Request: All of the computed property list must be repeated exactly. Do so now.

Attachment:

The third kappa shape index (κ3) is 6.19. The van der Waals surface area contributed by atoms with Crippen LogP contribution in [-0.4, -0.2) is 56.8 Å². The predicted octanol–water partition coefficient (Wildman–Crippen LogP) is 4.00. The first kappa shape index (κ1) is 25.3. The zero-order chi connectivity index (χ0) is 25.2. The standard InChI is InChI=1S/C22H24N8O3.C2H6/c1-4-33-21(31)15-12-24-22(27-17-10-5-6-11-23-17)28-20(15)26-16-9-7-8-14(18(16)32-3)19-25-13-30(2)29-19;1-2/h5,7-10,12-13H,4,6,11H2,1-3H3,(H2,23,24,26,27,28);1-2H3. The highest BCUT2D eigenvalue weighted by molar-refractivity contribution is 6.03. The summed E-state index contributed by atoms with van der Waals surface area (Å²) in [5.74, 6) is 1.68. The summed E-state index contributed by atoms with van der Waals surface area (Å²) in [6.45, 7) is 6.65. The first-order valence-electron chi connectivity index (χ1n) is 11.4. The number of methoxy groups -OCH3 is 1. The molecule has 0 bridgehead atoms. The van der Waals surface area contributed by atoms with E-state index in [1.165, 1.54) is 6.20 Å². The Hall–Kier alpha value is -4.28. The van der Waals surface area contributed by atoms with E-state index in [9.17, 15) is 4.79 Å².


The third kappa shape index (κ3) is 6.19. The van der Waals surface area contributed by atoms with Crippen LogP contribution in [-0.4, -0.2) is 56.8 Å². The predicted octanol–water partition coefficient (Wildman–Crippen LogP) is 4.00. The first kappa shape index (κ1) is 25.3. The zero-order chi connectivity index (χ0) is 25.2. The standard InChI is InChI=1S/C22H24N8O3.C2H6/c1-4-33-21(31)15-12-24-22(27-17-10-5-6-11-23-17)28-20(15)26-16-9-7-8-14(18(16)32-3)19-25-13-30(2)29-19;1-2/h5,7-10,12-13H,4,6,11H2,1-3H3,(H2,23,24,26,27,28);1-2H3. The highest BCUT2D eigenvalue weighted by molar-refractivity contribution is 6.03. The summed E-state index contributed by atoms with van der Waals surface area (Å²) in [5.74, 6) is 1.68. The summed E-state index contributed by atoms with van der Waals surface area (Å²) in [6.45, 7) is 6.65. The first-order valence-electron chi connectivity index (χ1n) is 11.4. The number of methoxy groups -OCH3 is 1. The molecule has 0 bridgehead atoms. The van der Waals surface area contributed by atoms with E-state index in [1.165, 1.54) is 6.20 Å². The Hall–Kier alpha value is -4.28. The van der Waals surface area contributed by atoms with E-state index in [9.17, 15) is 4.79 Å².